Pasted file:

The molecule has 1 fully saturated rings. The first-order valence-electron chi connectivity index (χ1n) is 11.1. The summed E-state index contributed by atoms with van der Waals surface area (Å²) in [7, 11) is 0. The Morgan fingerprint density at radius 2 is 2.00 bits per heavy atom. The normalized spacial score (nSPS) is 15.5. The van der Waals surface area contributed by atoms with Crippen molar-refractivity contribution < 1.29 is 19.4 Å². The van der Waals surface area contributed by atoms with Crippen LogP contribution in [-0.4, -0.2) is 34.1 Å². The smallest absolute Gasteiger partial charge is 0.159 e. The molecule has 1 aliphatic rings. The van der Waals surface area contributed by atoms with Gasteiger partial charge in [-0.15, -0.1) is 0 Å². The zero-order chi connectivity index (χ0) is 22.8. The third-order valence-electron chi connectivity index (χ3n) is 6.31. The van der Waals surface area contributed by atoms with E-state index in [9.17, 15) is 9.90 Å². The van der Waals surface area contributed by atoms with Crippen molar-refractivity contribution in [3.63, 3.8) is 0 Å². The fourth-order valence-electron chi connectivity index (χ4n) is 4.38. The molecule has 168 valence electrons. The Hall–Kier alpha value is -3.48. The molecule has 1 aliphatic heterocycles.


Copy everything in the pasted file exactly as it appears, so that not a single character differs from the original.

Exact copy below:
The molecule has 1 fully saturated rings. The first-order valence-electron chi connectivity index (χ1n) is 11.1. The summed E-state index contributed by atoms with van der Waals surface area (Å²) in [7, 11) is 0. The Morgan fingerprint density at radius 2 is 2.00 bits per heavy atom. The normalized spacial score (nSPS) is 15.5. The van der Waals surface area contributed by atoms with Crippen molar-refractivity contribution < 1.29 is 19.4 Å². The van der Waals surface area contributed by atoms with Crippen LogP contribution in [-0.4, -0.2) is 34.1 Å². The smallest absolute Gasteiger partial charge is 0.159 e. The molecule has 1 aliphatic rings. The van der Waals surface area contributed by atoms with Gasteiger partial charge in [-0.15, -0.1) is 0 Å². The zero-order chi connectivity index (χ0) is 22.8. The third-order valence-electron chi connectivity index (χ3n) is 6.31. The van der Waals surface area contributed by atoms with E-state index in [9.17, 15) is 9.90 Å². The van der Waals surface area contributed by atoms with Crippen molar-refractivity contribution in [3.63, 3.8) is 0 Å². The fourth-order valence-electron chi connectivity index (χ4n) is 4.38. The molecule has 168 valence electrons. The Hall–Kier alpha value is -3.48. The molecule has 1 aliphatic heterocycles.